PERSPECTIVE: No price on family


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McKenna Corson

I remember being back in elementary school learning all about international holidays during the winter season.

The most cherished aspect of each holiday, no matter what set of beliefs, was the importance of celebrating family and being with those you love. Even holidays not specifically centered around the idea of family still had something to do with celebrating it with those close to you.  

No matter what religion or culture, holidays would be different if celebrated alone.

Growing up, I always looked forward to the holiday season. I thought I loved the holidays for childish reasons: no school leading up to Thanksgiving and around Christmas, tons of food, the ability to sleep in and relax. I would count the days until I could just stay home and put all thoughts of school aside.

I always thought the amount of gifts I received or lack of activities I did was what made a successful holiday. And then I thought a bit deeper.

Without my family, I wouldn’t have had all those gifts. When I curled up to the fireplace watching a movie, my family was always right there with me. No matter what I did, some family member could be reached by only a few footsteps. Even if we didn’t talk, my family and I would find some way to be in each other’s presence for the holidays.

And I didn’t think much about it until I joined the hell that is retail.

I will never forget when I first gave Old Navy my Thanksgiving break availability three years ago. I thought, like a complete fool, that my open availability still meant I’d see my family for Thanksgiving dinner. I opened the email containing my schedule to see that among the shocking amount of hours I was given, I was scheduled to work all Thanksgiving afternoon until early Friday morning.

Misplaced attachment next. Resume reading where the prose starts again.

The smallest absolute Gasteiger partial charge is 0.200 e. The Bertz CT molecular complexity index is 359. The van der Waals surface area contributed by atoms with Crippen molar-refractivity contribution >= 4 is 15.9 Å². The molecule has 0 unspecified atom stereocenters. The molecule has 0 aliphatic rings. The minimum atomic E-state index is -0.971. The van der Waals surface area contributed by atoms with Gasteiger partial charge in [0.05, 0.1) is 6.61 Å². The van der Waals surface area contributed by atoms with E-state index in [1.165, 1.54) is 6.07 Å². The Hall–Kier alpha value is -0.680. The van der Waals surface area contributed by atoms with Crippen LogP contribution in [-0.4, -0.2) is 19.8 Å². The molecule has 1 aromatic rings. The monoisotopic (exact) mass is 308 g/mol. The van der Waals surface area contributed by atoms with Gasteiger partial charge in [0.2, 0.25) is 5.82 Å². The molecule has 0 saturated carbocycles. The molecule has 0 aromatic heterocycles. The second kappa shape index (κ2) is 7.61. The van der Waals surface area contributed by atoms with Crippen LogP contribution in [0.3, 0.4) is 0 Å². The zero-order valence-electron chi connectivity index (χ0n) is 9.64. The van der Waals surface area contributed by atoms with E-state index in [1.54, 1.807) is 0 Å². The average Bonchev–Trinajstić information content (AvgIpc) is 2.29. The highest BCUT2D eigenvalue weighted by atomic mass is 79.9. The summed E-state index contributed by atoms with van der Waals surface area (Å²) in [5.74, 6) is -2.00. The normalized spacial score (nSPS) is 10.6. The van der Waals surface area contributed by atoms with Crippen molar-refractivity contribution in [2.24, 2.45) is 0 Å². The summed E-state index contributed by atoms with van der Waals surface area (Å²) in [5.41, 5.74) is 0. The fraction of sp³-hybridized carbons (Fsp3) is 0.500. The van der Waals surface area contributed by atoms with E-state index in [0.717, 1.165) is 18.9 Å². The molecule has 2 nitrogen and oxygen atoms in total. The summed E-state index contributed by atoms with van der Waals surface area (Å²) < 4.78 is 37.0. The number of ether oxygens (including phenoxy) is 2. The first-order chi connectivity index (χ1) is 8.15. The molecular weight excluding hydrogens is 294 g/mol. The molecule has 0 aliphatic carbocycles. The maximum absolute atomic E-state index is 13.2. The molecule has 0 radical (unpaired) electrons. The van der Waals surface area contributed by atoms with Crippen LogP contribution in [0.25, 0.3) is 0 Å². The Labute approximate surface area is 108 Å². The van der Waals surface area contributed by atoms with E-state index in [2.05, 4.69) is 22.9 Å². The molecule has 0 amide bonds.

The only thought my bewildered brain could muster was: Who in the hell goes shopping on Thanksgiving?!?!?!?!

Why has this culture apparently put retail and “getting a good deal” above holidays and family?

I understand Black Friday, but why can’t the deals be limited to just that Friday? Those in charge of these big businesses deciding to extend sales onto holidays aren’t the ones who have to miss family time. More big sales means more money, so why not make Black Friday start Thursday?

I ate my Thanksgiving dinner from a plastic tupperware alone in the Old Navy breakroom at 2 a.m. Another year I had to spend Thanksgiving folding sweaters and pajama pants, my mom made us all eat Thanksgiving dinner at noon so we could be together.

Businesses try to spice up the punishment that is coming to work on holidays with increased holiday payment. But would I rather be at home talking to my uncle and cousin whom I see once a year? Yes, I would.

Due to the large crowds of people who come ready to stop at nothing to buy festive fuzzy socks and jeggings, I can’t call off of work either. I am required as an employee to have some kind of availability during Thanksgiving and holiday break.

I completely understand the necessity of certain workplaces to be open on holidays, like pharmacies, hospitals and grocery stores. I even understand the idea of limited hours on holidays if a business must be open.

But no one can put a price on a family. Employees shouldn’t have to miss seeing loved ones on days where family should be celebrated. People can go without their rockstar-style jeans for a few hours on Thanksgiving so I can see my family.

So, thank you retail and this disgusting commercialized culture for taking me away from seeing my loved ones.

And most importantly, thank you for making me work at 4 a.m. Saturday morning to replenish the store after Thanksgiving and Black Friday sales as punishment for going out of town for Thanksgiving.


McKenna Corson is the general assignment editor. Contact her at [email protected].